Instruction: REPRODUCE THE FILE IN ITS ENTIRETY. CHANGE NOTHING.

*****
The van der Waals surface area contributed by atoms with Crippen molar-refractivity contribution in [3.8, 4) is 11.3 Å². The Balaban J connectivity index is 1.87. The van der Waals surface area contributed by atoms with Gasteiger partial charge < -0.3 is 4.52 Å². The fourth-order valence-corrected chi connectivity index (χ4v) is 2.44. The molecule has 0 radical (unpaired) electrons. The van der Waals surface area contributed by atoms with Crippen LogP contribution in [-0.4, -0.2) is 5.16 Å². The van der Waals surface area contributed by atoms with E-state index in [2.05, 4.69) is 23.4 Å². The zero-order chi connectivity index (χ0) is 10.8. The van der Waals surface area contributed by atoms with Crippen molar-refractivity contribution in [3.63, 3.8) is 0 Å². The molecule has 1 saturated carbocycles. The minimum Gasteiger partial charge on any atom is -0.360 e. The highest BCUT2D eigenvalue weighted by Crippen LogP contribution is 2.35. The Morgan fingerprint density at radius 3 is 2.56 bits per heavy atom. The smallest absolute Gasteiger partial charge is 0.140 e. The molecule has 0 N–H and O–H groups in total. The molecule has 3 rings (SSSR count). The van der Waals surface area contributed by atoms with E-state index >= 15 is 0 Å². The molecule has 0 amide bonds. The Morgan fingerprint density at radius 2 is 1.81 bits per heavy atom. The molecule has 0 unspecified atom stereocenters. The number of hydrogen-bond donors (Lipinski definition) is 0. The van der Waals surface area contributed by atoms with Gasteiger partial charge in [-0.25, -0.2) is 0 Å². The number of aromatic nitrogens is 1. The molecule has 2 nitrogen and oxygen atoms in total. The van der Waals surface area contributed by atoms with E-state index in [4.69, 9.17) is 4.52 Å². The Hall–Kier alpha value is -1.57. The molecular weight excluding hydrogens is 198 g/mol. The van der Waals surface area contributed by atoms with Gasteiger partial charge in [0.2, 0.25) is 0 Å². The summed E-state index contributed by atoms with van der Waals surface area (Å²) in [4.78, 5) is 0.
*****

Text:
The van der Waals surface area contributed by atoms with Crippen molar-refractivity contribution in [3.8, 4) is 11.3 Å². The Balaban J connectivity index is 1.87. The van der Waals surface area contributed by atoms with Gasteiger partial charge < -0.3 is 4.52 Å². The fourth-order valence-corrected chi connectivity index (χ4v) is 2.44. The molecule has 0 radical (unpaired) electrons. The van der Waals surface area contributed by atoms with Crippen LogP contribution in [-0.4, -0.2) is 5.16 Å². The van der Waals surface area contributed by atoms with E-state index in [2.05, 4.69) is 23.4 Å². The zero-order chi connectivity index (χ0) is 10.8. The van der Waals surface area contributed by atoms with Crippen molar-refractivity contribution in [3.63, 3.8) is 0 Å². The molecule has 1 saturated carbocycles. The minimum Gasteiger partial charge on any atom is -0.360 e. The highest BCUT2D eigenvalue weighted by Crippen LogP contribution is 2.35. The Morgan fingerprint density at radius 3 is 2.56 bits per heavy atom. The smallest absolute Gasteiger partial charge is 0.140 e. The molecule has 0 N–H and O–H groups in total. The molecule has 3 rings (SSSR count). The van der Waals surface area contributed by atoms with E-state index >= 15 is 0 Å². The molecule has 0 amide bonds. The Morgan fingerprint density at radius 2 is 1.81 bits per heavy atom. The molecule has 0 unspecified atom stereocenters. The number of hydrogen-bond donors (Lipinski definition) is 0. The van der Waals surface area contributed by atoms with Gasteiger partial charge in [-0.25, -0.2) is 0 Å². The number of aromatic nitrogens is 1. The molecule has 2 nitrogen and oxygen atoms in total. The van der Waals surface area contributed by atoms with E-state index in [4.69, 9.17) is 4.52 Å². The Hall–Kier alpha value is -1.57. The molecular weight excluding hydrogens is 198 g/mol. The van der Waals surface area contributed by atoms with Gasteiger partial charge in [0.2, 0.25) is 0 Å². The summed E-state index contributed by atoms with van der Waals surface area (Å²) in [4.78, 5) is 0.